In Paper II the diversity of the barrettide peptide family was explored in DNA sequencing data and chemical profiles across a wide selection of sponge species and G. barretti in particular. Five new barrettides were predicted and one sequence, barrettide C, was confirmed by solid phase peptide synthesis and co-elution with a native extract, antifouling bioassays and NMR structure elucidation. The confidence gained from sequence analysis and validating predictions lead us to suggest barrettides are a family of antifouling peptides in G. barretti.

    In Paper III, a reduced representation sequencing approach was used to evaluate the Stacks de novo pipeline in HMA sponges with the help of a whole genome assembled for this purpose. With this data, gene flow and connectivity were investigated in G. barretti populations sampled across the North Atlantic. The de novo pipeline was found to assemble and retain many putatively microbial loci and should thus only be used with reservations in HMA sponges. However, regarding biological inferences, strong population structure was recovered despite the apparent contamination.

  • Kroppar i förvandling : Obstetriska och embryologiska samlingar vid Uppsala universitet, ca 1830–1930 Author: Helena Franzén Link: http://urn.kb.se/resolve?urn=urn:nbn:se:uu:diva-461122 Publication date: 2022-01-19 12:26

    Today, some of Uppsala University’s museums contain old specimens of embryos, fetuses, newborns, and women’s pelves. These have survived from obstetrical and embryological collections assembled in the “age of museum medicine,” when museum collections were central sites of medical research and education, alongside clinics and laboratories.

    The purpose of this compilation thesis is to examine how medical knowledge of fetal development, pregnancy, and labor were produced and communicated through such collection objects, along with models and surgical instruments, at Uppsala University circa 1830–1930. Collections are conceptualized as materializations of medical knowledge and the investigation is organized as four research articles: two are studies of the obstetrical collection and two deal with the embryological collection. Based on analyses of the materiality of the objects, as well as the surrounding system of information (e. g. museum catalogues and labels), together with scientific and popular publications, the case studies shed light on the making of the collections, but also on their shifting uses and meanings over time. Using a wide definition of knowledge, this thesis explores the dynamic relationships between the collections and a heterogeneous set of historical actors, including medical men, midwives, patients, and priests. The social networks and different social worlds these actors belonged to are shown to have impacted the understanding of collection objects, which became contested boundary objects.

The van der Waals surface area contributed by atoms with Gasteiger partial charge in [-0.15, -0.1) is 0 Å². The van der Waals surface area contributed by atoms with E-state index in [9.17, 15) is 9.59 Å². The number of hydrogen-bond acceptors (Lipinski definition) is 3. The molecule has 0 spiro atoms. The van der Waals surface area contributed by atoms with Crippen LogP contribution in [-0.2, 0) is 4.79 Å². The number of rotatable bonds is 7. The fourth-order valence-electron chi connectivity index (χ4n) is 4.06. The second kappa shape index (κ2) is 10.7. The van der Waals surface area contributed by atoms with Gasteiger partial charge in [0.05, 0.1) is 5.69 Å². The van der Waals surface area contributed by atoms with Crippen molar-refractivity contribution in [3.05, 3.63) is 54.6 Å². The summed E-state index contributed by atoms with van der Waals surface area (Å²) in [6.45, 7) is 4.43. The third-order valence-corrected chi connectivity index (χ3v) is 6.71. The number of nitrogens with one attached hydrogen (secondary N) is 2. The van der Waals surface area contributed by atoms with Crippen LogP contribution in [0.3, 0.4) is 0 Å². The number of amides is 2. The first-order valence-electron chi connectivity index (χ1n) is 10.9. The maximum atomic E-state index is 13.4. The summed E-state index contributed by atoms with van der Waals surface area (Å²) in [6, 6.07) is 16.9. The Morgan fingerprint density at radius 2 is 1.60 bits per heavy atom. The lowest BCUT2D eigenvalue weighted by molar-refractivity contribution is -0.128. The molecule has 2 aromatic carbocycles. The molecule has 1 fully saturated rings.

Building on previous research about medical collections and drawing on previously unexamined empirical material, the study shows how the actors involved in the formation and uses of Uppsala University’s obstetrical and embryological collections produced a wide range of medical knowledge on reproduction. This included expanding expertise in managing complicated labors and pregnancies, knowledge of fetal malformations and normal development, and also contributed to constructions of race, nation, and sex. In addition, this thesis demonstrates that the embryological collection was used to introduce a biological view of life to audiences outside of the university, such as schoolteachers and secondary school pupils, thus constituting a form of public science.

    Contributing to the growing historical scholarship on medical collections, Kroppar i förvandling argues that while obstetrical and embryological collections tend to be investigated separately, there is much to be gained in examining them together: the collections co-produced each other as well as the categories they represented, such as the pregnant and laboring woman and the fetus.